April 21, 2021
Scottsdale City Council unanimously passed an anti-discrimination ordinance for the local community on April 20th, after years of dedicated lawyers and allies’ work, after such a law had not come into force in previous years.
The new law comes into effect in 30 days on May 20th.
Scottsdale is the eighth Arizona city to pass an LGTBQ anti-discrimination ordinance.
This anti-discrimination regulation prohibits discrimination based on actual or perceived race, color, religion, gender, national origin, age, sexual orientation, gender identity or disability.
“Today’s passing of the Anti-Discrimination Ordinance confirms our commitment to a Scottsdale that includes all people,” Mayor David Ortega said before the vote. “No matter who you are or who you love, you are welcome to Scottsdale.”
More than a dozen people attended the April 20 city council meeting to provide feedback on the proposed ordinance, including former city council member Virginia Korte, who was lauded by many elected officials as a staple for this achievement.
In addition, a petition was reportedly filed with the support of more than 100 local businesses.
“The passage of the Anti-Discrimination Act enables Scottsdale to thrive,” said Kari Archer, general manager of Scottsdale Marriott Old Town and chairman of the Marriott Business Council. “Not only is it the right thing, but it also provides another tool in our toolbox for attracting talent, companies, visitors, and the events we need to be successful.”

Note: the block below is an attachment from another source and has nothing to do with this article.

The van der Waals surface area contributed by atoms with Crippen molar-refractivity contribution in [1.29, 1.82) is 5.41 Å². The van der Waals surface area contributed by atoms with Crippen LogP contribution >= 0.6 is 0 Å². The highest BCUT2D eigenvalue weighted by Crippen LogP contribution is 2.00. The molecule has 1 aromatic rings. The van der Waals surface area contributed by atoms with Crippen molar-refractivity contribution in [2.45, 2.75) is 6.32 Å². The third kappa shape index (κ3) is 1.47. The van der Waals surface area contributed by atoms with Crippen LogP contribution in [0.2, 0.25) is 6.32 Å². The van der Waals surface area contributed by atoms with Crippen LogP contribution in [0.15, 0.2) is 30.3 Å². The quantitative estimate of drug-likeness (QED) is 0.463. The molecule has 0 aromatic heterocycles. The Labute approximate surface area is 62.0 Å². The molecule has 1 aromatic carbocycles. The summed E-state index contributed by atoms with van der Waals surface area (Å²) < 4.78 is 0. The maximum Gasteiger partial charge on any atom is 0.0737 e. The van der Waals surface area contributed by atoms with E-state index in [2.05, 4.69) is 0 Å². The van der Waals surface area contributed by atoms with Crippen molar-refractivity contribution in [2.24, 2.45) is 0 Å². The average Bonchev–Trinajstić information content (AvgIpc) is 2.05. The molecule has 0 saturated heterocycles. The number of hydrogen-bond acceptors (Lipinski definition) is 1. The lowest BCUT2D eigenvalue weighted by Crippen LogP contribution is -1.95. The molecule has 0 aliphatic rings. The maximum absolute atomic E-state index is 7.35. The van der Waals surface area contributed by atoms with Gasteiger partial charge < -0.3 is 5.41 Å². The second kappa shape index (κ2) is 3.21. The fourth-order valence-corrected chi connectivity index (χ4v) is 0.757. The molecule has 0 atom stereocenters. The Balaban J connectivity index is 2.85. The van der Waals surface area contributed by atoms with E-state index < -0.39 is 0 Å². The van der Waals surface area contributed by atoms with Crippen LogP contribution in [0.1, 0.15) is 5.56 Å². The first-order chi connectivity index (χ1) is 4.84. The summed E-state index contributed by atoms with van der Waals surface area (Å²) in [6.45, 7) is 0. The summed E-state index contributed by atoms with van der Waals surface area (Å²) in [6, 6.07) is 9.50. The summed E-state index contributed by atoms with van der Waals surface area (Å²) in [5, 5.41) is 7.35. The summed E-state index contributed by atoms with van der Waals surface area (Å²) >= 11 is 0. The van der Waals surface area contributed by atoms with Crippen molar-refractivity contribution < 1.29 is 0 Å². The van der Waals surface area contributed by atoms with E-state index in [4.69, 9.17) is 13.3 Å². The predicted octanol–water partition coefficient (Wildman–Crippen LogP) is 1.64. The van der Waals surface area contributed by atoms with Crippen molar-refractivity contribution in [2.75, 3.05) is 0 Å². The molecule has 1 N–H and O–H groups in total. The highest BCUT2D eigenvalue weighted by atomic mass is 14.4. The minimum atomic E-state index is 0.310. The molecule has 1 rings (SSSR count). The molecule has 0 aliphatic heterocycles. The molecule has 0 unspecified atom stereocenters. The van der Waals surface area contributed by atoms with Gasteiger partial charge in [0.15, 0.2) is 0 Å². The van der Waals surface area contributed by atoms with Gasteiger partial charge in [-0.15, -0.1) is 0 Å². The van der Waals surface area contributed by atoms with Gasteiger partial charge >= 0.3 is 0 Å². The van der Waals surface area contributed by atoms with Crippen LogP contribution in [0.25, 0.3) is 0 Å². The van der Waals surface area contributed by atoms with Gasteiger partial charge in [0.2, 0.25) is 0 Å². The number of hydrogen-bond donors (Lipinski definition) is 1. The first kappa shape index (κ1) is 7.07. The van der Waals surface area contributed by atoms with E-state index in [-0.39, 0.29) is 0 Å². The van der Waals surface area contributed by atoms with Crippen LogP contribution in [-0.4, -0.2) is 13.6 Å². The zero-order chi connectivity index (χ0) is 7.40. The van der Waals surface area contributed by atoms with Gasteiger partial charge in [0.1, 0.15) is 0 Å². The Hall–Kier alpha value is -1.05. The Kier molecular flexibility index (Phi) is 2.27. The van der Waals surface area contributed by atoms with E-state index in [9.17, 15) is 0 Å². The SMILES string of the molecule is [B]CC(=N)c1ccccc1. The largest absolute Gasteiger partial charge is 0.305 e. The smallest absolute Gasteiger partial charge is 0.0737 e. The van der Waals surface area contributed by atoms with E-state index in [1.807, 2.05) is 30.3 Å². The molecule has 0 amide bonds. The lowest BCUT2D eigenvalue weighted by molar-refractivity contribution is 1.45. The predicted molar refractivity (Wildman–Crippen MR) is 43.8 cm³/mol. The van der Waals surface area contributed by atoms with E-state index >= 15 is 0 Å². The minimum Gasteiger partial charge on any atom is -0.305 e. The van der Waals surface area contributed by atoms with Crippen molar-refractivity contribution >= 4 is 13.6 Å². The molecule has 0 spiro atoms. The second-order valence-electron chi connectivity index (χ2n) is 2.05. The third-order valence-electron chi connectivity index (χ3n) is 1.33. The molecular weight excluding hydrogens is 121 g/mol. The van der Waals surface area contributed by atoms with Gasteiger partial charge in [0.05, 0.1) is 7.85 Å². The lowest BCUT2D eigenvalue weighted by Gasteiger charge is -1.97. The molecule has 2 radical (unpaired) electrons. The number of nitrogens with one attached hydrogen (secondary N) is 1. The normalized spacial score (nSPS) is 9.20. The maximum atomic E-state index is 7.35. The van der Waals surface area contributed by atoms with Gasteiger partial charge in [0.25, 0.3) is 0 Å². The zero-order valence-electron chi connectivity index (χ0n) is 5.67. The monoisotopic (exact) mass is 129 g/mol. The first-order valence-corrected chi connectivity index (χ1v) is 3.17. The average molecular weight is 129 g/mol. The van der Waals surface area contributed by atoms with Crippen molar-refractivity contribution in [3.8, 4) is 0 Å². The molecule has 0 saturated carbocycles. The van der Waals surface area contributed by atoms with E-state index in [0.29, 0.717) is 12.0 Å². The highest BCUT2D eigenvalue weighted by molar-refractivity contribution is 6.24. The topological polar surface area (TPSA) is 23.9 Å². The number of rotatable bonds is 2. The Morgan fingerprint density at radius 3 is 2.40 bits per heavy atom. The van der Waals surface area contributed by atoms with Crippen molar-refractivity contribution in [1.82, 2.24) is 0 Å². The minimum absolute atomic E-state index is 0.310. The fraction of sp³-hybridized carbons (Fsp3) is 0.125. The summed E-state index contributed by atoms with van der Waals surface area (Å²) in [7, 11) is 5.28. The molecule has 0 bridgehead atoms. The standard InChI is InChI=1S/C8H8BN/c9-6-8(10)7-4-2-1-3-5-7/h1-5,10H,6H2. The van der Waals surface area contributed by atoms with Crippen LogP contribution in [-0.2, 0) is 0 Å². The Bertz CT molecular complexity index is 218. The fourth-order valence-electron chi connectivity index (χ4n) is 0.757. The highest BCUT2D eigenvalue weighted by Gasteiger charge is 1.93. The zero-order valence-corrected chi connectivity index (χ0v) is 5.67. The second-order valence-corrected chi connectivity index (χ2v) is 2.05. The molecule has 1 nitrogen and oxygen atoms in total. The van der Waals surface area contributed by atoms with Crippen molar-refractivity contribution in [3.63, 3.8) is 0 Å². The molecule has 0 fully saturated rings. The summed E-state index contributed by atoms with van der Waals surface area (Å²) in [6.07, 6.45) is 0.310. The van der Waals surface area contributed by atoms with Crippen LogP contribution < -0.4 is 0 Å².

Regulation No. 4497 covers local businesses and employers and requires compliance. It also provides a mechanism for responding to complaints about discrimination. If discrimination occurs, violations will be prosecuted under civil law.
It also extends coverage of current anti-discrimination policies to include elected and appointed officials, as well as contractors, vendors and consultants working on behalf of the city, officials say.
The city’s Human Relation Commission, an appointed group of volunteers, has been working steadfastly on the ordinance for almost a year.
Staff member and HRC representative Sharon Cini spoke on behalf of the city’s Diversity and Inclusion Office.
“After many months of discussion, we are pleased to table a proposed anti-discrimination ordinance for the city of Scottsdale tonight,” said Ms. Cini, going over the key points of the ordinance.
Ms. Cini stated that this regulation does not affect the First Amendment and any other state, federal right, safeguard, or privilege.
Lots of opinions on the subject
Ms. Korte was the first to give her opinion on the regulation.
“Today’s decision to pass an anti-discrimination regulation, a regulation on equal treatment for all people, is a culmination of work and passion for many,” said Ms. Korte. “I really admire the council’s courage to discredit the myths surrounding an NDO – it’s not about restricting religious freedom, and it’s not a solution that looks for a problem. This is not an undue burden on businesses. While a former political leader believes there is no discrimination in Scottsdale, we need to know that Arizona ranks fifth in reporting incidents of hate crimes against the LGBTQ population, and Scottsdale is part of that. “
Angela Hughey, President of ONE Community, made a statement immediately after approval.